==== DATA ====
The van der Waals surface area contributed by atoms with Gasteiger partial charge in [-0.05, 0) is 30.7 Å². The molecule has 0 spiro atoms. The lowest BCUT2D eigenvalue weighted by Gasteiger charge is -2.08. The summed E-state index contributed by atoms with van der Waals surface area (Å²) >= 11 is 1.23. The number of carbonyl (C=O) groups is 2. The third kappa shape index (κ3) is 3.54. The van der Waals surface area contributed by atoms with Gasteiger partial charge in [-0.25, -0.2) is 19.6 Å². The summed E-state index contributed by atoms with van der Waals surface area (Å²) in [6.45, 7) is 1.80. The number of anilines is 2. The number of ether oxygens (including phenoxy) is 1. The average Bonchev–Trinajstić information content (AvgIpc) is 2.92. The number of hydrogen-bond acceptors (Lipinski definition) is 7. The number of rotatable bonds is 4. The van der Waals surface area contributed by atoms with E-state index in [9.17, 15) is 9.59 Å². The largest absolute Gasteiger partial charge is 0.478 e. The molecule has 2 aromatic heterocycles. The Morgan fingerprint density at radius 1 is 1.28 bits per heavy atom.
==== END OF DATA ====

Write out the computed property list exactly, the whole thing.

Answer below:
The van der Waals surface area contributed by atoms with Gasteiger partial charge in [-0.05, 0) is 30.7 Å². The molecule has 0 spiro atoms. The lowest BCUT2D eigenvalue weighted by Gasteiger charge is -2.08. The summed E-state index contributed by atoms with van der Waals surface area (Å²) >= 11 is 1.23. The number of carbonyl (C=O) groups is 2. The third kappa shape index (κ3) is 3.54. The van der Waals surface area contributed by atoms with Gasteiger partial charge in [-0.25, -0.2) is 19.6 Å². The summed E-state index contributed by atoms with van der Waals surface area (Å²) in [6.45, 7) is 1.80. The number of anilines is 2. The number of ether oxygens (including phenoxy) is 1. The average Bonchev–Trinajstić information content (AvgIpc) is 2.92. The number of hydrogen-bond acceptors (Lipinski definition) is 7. The number of rotatable bonds is 4. The van der Waals surface area contributed by atoms with E-state index in [9.17, 15) is 9.59 Å². The largest absolute Gasteiger partial charge is 0.478 e. The molecule has 2 aromatic heterocycles. The Morgan fingerprint density at radius 1 is 1.28 bits per heavy atom.